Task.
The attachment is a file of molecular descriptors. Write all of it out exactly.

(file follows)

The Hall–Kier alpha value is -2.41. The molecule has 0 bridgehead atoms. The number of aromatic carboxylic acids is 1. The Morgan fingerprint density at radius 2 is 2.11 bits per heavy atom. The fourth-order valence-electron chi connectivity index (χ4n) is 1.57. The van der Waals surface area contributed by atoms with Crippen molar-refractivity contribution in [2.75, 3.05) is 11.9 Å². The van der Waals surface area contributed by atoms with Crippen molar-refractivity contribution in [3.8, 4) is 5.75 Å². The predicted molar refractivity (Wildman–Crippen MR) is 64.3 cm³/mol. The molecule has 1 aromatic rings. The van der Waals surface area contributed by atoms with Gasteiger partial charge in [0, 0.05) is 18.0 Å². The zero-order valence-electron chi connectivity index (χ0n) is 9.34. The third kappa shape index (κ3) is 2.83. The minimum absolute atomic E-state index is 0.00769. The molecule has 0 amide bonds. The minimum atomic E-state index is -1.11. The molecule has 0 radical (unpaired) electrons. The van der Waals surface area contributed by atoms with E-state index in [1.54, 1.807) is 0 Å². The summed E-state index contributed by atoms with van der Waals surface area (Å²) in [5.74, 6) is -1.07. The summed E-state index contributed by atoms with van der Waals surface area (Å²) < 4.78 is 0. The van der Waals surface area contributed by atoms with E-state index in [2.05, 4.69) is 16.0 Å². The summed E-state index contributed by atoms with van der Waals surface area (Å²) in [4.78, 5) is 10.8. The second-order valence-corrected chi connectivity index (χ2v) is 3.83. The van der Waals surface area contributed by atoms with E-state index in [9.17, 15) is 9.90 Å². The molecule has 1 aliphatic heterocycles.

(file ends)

The Hall–Kier alpha value is -2.41. The molecule has 0 bridgehead atoms. The number of aromatic carboxylic acids is 1. The Morgan fingerprint density at radius 2 is 2.11 bits per heavy atom. The fourth-order valence-electron chi connectivity index (χ4n) is 1.57. The van der Waals surface area contributed by atoms with Crippen molar-refractivity contribution in [2.75, 3.05) is 11.9 Å². The van der Waals surface area contributed by atoms with Crippen molar-refractivity contribution in [3.8, 4) is 5.75 Å². The predicted molar refractivity (Wildman–Crippen MR) is 64.3 cm³/mol. The molecule has 1 aromatic rings. The van der Waals surface area contributed by atoms with Gasteiger partial charge in [0, 0.05) is 18.0 Å². The zero-order valence-electron chi connectivity index (χ0n) is 9.34. The third kappa shape index (κ3) is 2.83. The minimum absolute atomic E-state index is 0.00769. The molecule has 0 amide bonds. The minimum atomic E-state index is -1.11. The molecule has 0 radical (unpaired) electrons. The van der Waals surface area contributed by atoms with E-state index in [1.54, 1.807) is 0 Å². The summed E-state index contributed by atoms with van der Waals surface area (Å²) in [5.74, 6) is -1.07. The summed E-state index contributed by atoms with van der Waals surface area (Å²) < 4.78 is 0. The van der Waals surface area contributed by atoms with E-state index in [2.05, 4.69) is 16.0 Å². The summed E-state index contributed by atoms with van der Waals surface area (Å²) in [4.78, 5) is 10.8. The second-order valence-corrected chi connectivity index (χ2v) is 3.83. The van der Waals surface area contributed by atoms with E-state index in [9.17, 15) is 9.90 Å². The molecule has 1 aliphatic heterocycles.